DMARC: The Next Level of Email Authentication

May 15, 2024

Phishing continues to be the leading cause of data breaches and security incidents in business. To combat these occurrences, email service providers such as Google and Yahoo recently implemented mandatory email authentication.

Let's first talk about the three benefits of the latest level of email authentication and its growing importance for your business.

DMARC not only ensures compliance with email authentication, but also safeguards your brand reputation. It guarantees that your emails reach the recipients' inboxes instead of being marked as spam. Additionally, DMARC provides detailed reports to help you understand how your emails are handled by different receivers. These reports are helpful in identifying potential issues and strengthening your email security strategy.  

Understanding the Protocols of Email Authentication

Email authentication is the process of validating the legitimacy of an email by including the server from which it originates and by reporting any unauthorized use of a company's domain. Three protocols are at work in the process of authentication: Sender Policy Framework (SPF), DomainKeys Identified Mail (DKIM), and Domain-based Message Authentication Reporting and Conformance (DMARC).  

Protocol 1: The Sender Policy Network

The Sender Policy Network lists the IP addresses that have been authorized to send emails from a particular domain.

Protocol 2: DomainKeys Identified Mail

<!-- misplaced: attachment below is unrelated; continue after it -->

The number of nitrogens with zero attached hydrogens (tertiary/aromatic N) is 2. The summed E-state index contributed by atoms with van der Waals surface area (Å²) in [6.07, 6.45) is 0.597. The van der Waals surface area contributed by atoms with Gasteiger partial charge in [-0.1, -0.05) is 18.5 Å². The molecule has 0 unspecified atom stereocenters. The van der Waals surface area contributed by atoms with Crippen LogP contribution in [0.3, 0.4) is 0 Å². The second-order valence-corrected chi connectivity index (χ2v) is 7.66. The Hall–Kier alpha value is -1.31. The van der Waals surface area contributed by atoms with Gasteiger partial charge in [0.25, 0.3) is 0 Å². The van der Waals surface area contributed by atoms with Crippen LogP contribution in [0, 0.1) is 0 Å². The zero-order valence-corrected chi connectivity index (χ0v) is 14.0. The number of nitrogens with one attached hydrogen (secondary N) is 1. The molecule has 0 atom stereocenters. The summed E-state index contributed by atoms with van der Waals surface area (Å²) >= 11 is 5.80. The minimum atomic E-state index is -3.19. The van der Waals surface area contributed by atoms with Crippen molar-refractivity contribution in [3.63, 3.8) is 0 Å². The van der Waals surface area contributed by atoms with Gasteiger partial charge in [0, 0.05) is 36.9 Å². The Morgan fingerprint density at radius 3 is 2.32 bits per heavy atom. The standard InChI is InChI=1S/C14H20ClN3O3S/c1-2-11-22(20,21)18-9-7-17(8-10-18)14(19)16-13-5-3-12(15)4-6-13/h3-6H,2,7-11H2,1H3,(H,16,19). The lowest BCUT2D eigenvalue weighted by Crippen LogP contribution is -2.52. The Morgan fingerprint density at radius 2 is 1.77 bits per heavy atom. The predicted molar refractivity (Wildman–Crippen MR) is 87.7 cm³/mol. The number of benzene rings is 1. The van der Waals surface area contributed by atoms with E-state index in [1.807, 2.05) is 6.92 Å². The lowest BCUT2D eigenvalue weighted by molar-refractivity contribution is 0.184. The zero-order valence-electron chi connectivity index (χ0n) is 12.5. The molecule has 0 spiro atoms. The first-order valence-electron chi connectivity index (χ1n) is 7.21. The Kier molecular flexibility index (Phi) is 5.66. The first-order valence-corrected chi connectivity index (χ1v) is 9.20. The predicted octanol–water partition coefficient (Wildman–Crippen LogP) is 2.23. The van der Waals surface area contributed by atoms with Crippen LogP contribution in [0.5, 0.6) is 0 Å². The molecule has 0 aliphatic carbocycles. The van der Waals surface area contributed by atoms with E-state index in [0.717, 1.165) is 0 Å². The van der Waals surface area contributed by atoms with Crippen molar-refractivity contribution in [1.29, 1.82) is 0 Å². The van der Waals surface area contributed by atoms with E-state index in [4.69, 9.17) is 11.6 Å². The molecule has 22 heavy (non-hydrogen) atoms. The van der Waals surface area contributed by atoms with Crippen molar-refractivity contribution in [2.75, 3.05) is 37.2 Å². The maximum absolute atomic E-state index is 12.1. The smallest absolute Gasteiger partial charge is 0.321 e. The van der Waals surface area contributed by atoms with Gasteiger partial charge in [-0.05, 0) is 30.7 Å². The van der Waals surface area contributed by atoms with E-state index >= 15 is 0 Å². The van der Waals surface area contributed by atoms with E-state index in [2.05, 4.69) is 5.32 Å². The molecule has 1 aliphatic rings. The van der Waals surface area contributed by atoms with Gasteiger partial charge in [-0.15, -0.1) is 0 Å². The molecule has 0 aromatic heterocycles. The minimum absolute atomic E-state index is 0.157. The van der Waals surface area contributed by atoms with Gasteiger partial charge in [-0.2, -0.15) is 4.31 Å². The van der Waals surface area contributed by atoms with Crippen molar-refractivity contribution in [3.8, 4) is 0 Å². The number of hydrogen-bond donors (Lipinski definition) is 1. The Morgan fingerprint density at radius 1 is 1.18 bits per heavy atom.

DomainKeys Identified Mail enables domain owners to confirm their identity by digitally signing their email messages.  

Protocol 3: Domain-based Message Authentication Reporting and Conformance

Domain-based Message Authentication Reporting and Conformance provides critical security enforcement information which prevents misuse of your domain in bad actors’ spoofing efforts.  

DMARC: How This Latest Protocol of Email Authentication Works

  1. The business sending email messages creates a record in its domain’s server settings that inform message recipients of the business’s authorized IP addresses for sending emails.
  2. When the business’s email reaches the recipient, the recipient’s server checks the email for authorization against the list of IP addresses provided by the business sending the email.
  3. The recipient’s server then acts according to the DMARC policy of the business sending the email. Through this policy, the server will either deliver, reject, or quarantine the email message.

In addition, DMARC authentication provides the business with a report on the delivery status of the sent email messages as well as whether the business’s domain is being impersonated by scammers.  

Steps to Implement DMARC in Your Business

Going beyond the preventive measures of SPF and DKIM, DMARC constitutes a vital component of a comprehensive email security framework. Given the increasing concerns over email security and the prevalence of email spoofing, implementing DMARC in your business is more crucial than ever. Implementing DMARC in your business involves exploring your options and requirements, then engaging with your IT department or Server At Work. If you need assistance implementing these protocols, monitoring their performance and making necessary adjustments, we're here to help.